iNaturalist isn’t really built to be, or intended to be, a repository for specimen data. When I was working in an herbarium, I would not have considered it a viable option for making our data public. GBIF, personally, I find to be a totally unusable mess. That opinion is definitely not universally shared, but neither is it unique to me. :-) In any case, their basic mission is data aggregation, I think all of their data is pulled from other resources rather than having GBIF be the primary “home”. In the plant world, 99% of my specimen data comes from SEINet (, occasionally from other herbarium databases. Although I don’t spend much time with arthropods, SCAN ( is my first stop.

I think the biggest limitation here is, again, funding and staff. Most university faculty are basically working 60+ hours a week on all the stuff they get paid to do, and helping the public with identification is rarely on that list.

From my point of view, there are also some severe limitations to the usability of iNaturalist to taxonomists. It’s a dead horse I’ve beat many times in the iNaturalist forum, so I’ll spare you the details. :-) The very brief version is that taxonomy is about figuring out how many species, genera, etc., are out there. Uncertainty and disagreement are fundamental to the process. iNaturalist is built on the assumption that we’ll all use a single, consensus list of “correct” names.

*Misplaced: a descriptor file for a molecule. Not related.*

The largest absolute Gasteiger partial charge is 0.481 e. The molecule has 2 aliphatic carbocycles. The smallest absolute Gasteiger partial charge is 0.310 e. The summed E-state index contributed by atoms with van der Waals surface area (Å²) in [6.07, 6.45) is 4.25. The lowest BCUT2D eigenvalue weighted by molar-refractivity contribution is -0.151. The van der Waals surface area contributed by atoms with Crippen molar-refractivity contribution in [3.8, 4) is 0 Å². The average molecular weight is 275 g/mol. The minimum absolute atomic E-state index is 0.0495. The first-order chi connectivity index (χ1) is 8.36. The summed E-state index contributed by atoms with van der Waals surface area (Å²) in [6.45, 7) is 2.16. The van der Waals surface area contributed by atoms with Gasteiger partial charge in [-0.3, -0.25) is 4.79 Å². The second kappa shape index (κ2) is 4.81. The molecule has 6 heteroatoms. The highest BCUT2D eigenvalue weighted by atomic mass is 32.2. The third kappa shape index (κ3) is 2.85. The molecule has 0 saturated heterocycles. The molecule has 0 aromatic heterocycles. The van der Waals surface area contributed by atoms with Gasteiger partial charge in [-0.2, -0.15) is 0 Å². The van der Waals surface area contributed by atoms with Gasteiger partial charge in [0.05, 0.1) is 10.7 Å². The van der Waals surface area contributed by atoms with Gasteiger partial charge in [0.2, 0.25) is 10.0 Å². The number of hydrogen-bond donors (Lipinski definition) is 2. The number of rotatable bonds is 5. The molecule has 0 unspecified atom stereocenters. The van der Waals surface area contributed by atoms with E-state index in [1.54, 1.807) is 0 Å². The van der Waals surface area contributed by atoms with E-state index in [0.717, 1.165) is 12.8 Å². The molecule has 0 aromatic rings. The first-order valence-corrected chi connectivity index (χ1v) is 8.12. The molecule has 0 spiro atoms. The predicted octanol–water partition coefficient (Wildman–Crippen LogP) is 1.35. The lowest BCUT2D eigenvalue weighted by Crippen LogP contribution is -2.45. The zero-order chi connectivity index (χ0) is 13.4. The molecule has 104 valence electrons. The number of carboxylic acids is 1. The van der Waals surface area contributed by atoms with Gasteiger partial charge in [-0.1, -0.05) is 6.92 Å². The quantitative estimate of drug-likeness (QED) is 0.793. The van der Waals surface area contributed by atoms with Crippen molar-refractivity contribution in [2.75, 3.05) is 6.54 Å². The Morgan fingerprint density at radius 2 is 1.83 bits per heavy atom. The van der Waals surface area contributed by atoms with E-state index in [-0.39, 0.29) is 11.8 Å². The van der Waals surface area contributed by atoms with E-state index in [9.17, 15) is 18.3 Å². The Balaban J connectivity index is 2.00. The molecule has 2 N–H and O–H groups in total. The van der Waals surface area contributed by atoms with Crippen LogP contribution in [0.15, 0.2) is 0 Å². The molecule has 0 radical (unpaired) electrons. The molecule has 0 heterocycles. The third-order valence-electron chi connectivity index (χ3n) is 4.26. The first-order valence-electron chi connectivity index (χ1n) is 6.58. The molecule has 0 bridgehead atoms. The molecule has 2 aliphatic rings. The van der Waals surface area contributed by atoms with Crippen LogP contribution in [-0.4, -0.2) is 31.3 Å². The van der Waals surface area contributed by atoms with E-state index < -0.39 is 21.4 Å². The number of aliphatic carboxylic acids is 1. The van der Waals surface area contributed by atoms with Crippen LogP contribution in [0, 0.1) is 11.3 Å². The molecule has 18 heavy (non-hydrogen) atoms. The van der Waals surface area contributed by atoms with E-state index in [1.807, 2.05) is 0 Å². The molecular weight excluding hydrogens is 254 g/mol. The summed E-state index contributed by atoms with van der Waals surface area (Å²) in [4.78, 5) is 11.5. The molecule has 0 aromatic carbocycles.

And there are also some taxonomists who just don’t believe that images are real data or worth their time. I push against this belief when the occasion arises and I think it is declining, but it is still a factor.

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Digitization is definitely a high priority at many museums - GBIF and other data portals have come out of this.

The limiting factor is just time and resources (as always). Museums don’t have much funding as is, so staff have to make hard decisions about whether to collect new specimens, ID/process older ones, digitize existing ones, maintenance of aging buildings/equipment, etc. Most collections are moving towards digitization in some form, and I haven’t met a museum professional who doesn’t know the high value of these data. They’ll get there eventually, but it would be quicker with more support (which honestly isn’t very likely to happen).